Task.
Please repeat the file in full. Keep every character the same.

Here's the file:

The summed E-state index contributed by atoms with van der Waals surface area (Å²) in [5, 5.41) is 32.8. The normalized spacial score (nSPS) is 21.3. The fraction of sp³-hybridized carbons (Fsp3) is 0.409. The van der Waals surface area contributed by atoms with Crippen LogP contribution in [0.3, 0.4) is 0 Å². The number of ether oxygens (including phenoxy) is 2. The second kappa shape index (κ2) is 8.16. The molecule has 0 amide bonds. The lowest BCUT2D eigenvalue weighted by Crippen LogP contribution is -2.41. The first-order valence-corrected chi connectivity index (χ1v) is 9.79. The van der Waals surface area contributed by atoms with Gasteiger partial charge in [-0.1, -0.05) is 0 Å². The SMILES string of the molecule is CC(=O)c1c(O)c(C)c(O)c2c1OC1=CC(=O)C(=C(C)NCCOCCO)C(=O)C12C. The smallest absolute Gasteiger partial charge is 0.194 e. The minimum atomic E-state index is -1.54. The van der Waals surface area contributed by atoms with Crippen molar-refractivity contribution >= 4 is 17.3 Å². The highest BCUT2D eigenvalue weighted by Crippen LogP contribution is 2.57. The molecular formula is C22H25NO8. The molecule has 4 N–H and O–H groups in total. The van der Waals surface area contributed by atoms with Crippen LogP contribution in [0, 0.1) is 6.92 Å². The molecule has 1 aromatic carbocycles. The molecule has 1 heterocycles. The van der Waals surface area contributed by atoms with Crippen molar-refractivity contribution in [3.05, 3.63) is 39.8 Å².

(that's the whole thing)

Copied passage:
The summed E-state index contributed by atoms with van der Waals surface area (Å²) in [5, 5.41) is 32.8. The normalized spacial score (nSPS) is 21.3. The fraction of sp³-hybridized carbons (Fsp3) is 0.409. The van der Waals surface area contributed by atoms with Crippen LogP contribution in [0.3, 0.4) is 0 Å². The number of ether oxygens (including phenoxy) is 2. The second kappa shape index (κ2) is 8.16. The molecule has 0 amide bonds. The lowest BCUT2D eigenvalue weighted by Crippen LogP contribution is -2.41. The first-order valence-corrected chi connectivity index (χ1v) is 9.79. The van der Waals surface area contributed by atoms with Gasteiger partial charge in [-0.1, -0.05) is 0 Å². The SMILES string of the molecule is CC(=O)c1c(O)c(C)c(O)c2c1OC1=CC(=O)C(=C(C)NCCOCCO)C(=O)C12C. The smallest absolute Gasteiger partial charge is 0.194 e. The minimum atomic E-state index is -1.54. The van der Waals surface area contributed by atoms with Crippen molar-refractivity contribution >= 4 is 17.3 Å². The highest BCUT2D eigenvalue weighted by Crippen LogP contribution is 2.57. The molecular formula is C22H25NO8. The molecule has 4 N–H and O–H groups in total. The van der Waals surface area contributed by atoms with Crippen LogP contribution in [0, 0.1) is 6.92 Å². The molecule has 1 aromatic carbocycles. The molecule has 1 heterocycles. The van der Waals surface area contributed by atoms with Crippen molar-refractivity contribution in [3.05, 3.63) is 39.8 Å².